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Last updated after extensive revision. August 2021




A recent article 'Academy and Free School News July 2021', is the latest in a series that contains much additional material. 

When I started this page ten years ago, it was a simple matter of record. As you read it, you will become aware it is now a very detailed set of data and I am only too happy to correct any errors or omissions that may have crept in. 

You will find another full list of every Academy arranged by Multi-Academy Trust, and Single Academy Trust and operating in Kent and Medway, hereLikewise the Free Schools page, and the University Technical Colleges page

There is much more information about each Kent and Medway secondary school individually via the links.  

An academy is a school directly funded by the Department for Education (DfE) and independent of direct control by local government in England. However local government Councils are responsible for the funding formulae used to allocate funds among sections of education within an authority. An Academy may receive additional support from personal or corporate sponsors, either financially or in kind, but must meet the same National Curriculum core subject requirements as other state schools and be subject to inspection by OfstedAcademies are self-governing and most are constituted as registered charities or operated by other educational charities. Government policy is to encourage all schools to become academies, as explained most recently here, with a preferred minim size of 12 schools. Those regarded as the stronger can choose how they are governed (see below); those that are perceived to be underperforming or have failed an OFSTED Inspection come under considerable government pressure to become sponsored academies taken over by stronger schools or by one of the many flourishing Multi-Academy Trusts (MATs). They lease their premises from the government and set their own terms and conditions for teachers (Headteachers generally attracting considerably higher salaries than for other schools). 

New schools have to be Free Schools which also makes them legally academies or Voluntary Aided Faith Schools, although there are none of the latter in Kent or Medway. For these, the government provides the building costs and MATs or sponsors run the school. You will find a separate information article on Kent and Medway's Free Schools here, which now looks at all new schools (in need of updating). All are required to obey the same Admissions Code and are members of the Kent or Medway coordinated admissions scheme, except for new Free Schools which have an exemption for one year. As the two Local Authorities diversify into an increasingly splintered education provision under the academy programme, there are now many types of local model, as explained on the Multi-Academy Trust page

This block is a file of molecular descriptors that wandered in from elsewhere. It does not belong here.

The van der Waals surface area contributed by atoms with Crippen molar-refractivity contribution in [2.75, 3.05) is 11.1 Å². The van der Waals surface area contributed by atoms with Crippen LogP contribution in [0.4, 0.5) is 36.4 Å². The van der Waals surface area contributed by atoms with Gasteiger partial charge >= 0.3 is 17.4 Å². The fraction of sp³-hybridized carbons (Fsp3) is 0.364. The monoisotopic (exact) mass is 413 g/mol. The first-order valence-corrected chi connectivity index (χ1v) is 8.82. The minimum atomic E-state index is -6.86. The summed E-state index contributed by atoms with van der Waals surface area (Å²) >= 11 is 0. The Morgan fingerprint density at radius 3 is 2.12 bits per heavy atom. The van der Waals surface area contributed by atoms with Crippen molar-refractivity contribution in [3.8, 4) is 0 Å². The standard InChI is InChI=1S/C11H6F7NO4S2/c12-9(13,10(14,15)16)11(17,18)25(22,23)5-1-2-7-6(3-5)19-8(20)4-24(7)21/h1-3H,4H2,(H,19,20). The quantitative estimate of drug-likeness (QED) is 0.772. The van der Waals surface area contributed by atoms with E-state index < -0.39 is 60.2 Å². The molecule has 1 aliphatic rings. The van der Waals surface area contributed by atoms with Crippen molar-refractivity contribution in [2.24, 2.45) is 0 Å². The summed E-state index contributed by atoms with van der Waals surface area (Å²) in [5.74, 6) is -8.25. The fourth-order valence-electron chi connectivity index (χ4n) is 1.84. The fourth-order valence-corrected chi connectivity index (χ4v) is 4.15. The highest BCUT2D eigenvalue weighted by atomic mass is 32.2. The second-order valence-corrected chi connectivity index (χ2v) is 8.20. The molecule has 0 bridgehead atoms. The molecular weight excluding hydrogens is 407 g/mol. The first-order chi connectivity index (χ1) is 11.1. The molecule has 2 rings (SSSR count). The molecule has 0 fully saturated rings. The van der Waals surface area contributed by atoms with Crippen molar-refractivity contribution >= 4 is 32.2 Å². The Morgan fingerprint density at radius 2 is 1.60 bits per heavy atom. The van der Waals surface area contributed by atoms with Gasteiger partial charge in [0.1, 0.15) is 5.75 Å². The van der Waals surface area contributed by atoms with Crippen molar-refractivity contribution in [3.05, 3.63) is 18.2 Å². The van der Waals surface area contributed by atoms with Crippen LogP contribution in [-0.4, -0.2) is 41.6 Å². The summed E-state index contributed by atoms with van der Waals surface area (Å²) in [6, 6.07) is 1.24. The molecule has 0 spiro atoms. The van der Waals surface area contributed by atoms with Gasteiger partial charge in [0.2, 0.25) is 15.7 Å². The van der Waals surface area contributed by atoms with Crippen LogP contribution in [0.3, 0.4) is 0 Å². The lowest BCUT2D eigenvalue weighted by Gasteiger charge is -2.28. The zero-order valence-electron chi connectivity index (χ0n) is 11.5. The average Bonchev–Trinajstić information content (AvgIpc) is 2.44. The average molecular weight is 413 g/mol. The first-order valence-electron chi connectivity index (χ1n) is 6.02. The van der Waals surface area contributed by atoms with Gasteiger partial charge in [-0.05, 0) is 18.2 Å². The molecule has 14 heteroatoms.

Currently, over three-quarters of Kent secondary schools (79/101) are academies, with another three having made a current application (all held up because of PFI issues). 41% of all Kent primaries (188/461) are academies of which eight are Free Schools, with another eight officially in progress, although several approvals date back for some years. Just 3 out of 24 Kent Special Schools are academies, along with one of the six PRUs and alternative Provisions. In Medway, 94% (16/17) of secondary schools are academies and 70% (52/79) of the primaries, along with four more in progress. Four of the five Medway Special Schools are Academies, along with one of the two Pupil Referral Units.  

The lists on the next two pages comprise five types of academy, each denoted by an initial letter. 'O' for 'old-style', the original City Academies drawn up by the then Labour government and originally based on replacing failing schools in socially deprived urban areas, although this definition became stretched as governments sought to increase the number. For example, the Knole Academy in Sevenoaks does not qualify on any of the three counts. The earliest academies have either been completely rebuilt or had plans approved to secure a rebuild on a very generous budget of the order of £30 million each, Isle of Sheppey Academy doing best with premises at a cost of £54 million. The first of these locally was the now-closed Marlowe Academy in 2005.  Those approved later were still generously treated usually benefiting from a major rebuild, usually of £15 million or more. Most of these academies have main sponsors who were given control of the institution for a donation of the order of £2 million, waived in the case of charities or churches. Old Style Academies are generally now sponsored by a Multi-Academy Trust.